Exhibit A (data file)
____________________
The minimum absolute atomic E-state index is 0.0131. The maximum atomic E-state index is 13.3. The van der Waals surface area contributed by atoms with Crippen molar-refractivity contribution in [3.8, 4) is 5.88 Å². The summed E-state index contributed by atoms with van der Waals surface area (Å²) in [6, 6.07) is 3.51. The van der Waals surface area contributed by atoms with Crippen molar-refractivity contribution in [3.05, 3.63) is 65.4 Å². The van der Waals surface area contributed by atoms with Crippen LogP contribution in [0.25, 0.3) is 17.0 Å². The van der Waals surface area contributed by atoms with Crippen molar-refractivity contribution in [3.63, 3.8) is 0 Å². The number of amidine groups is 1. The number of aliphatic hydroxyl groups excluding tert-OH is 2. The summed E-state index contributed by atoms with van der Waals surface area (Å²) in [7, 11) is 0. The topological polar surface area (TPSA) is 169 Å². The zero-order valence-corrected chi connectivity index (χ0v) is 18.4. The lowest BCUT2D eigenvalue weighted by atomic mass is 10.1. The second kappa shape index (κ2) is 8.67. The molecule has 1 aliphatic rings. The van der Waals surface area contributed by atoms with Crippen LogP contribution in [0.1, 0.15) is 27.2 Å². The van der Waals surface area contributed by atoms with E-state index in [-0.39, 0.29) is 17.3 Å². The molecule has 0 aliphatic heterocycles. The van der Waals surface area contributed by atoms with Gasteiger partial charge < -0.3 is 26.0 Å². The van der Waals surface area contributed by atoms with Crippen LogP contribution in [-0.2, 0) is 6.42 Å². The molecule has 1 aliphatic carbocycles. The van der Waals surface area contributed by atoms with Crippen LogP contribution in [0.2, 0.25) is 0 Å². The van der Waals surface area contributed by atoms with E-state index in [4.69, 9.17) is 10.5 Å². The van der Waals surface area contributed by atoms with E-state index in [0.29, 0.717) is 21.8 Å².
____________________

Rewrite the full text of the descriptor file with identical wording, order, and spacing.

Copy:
The minimum absolute atomic E-state index is 0.0131. The maximum atomic E-state index is 13.3. The van der Waals surface area contributed by atoms with Crippen molar-refractivity contribution in [3.8, 4) is 5.88 Å². The summed E-state index contributed by atoms with van der Waals surface area (Å²) in [6, 6.07) is 3.51. The van der Waals surface area contributed by atoms with Crippen molar-refractivity contribution in [3.05, 3.63) is 65.4 Å². The van der Waals surface area contributed by atoms with Crippen LogP contribution in [0.25, 0.3) is 17.0 Å². The van der Waals surface area contributed by atoms with Crippen molar-refractivity contribution in [3.63, 3.8) is 0 Å². The number of amidine groups is 1. The number of aliphatic hydroxyl groups excluding tert-OH is 2. The summed E-state index contributed by atoms with van der Waals surface area (Å²) in [7, 11) is 0. The topological polar surface area (TPSA) is 169 Å². The zero-order valence-corrected chi connectivity index (χ0v) is 18.4. The lowest BCUT2D eigenvalue weighted by atomic mass is 10.1. The second kappa shape index (κ2) is 8.67. The molecule has 1 aliphatic rings. The van der Waals surface area contributed by atoms with Crippen LogP contribution in [0.1, 0.15) is 27.2 Å². The van der Waals surface area contributed by atoms with E-state index in [-0.39, 0.29) is 17.3 Å². The molecule has 0 aliphatic heterocycles. The van der Waals surface area contributed by atoms with Gasteiger partial charge < -0.3 is 26.0 Å². The van der Waals surface area contributed by atoms with Crippen LogP contribution in [-0.2, 0) is 6.42 Å². The molecule has 1 aliphatic carbocycles. The van der Waals surface area contributed by atoms with Crippen LogP contribution in [0.2, 0.25) is 0 Å². The van der Waals surface area contributed by atoms with E-state index in [4.69, 9.17) is 10.5 Å². The van der Waals surface area contributed by atoms with E-state index in [0.29, 0.717) is 21.8 Å².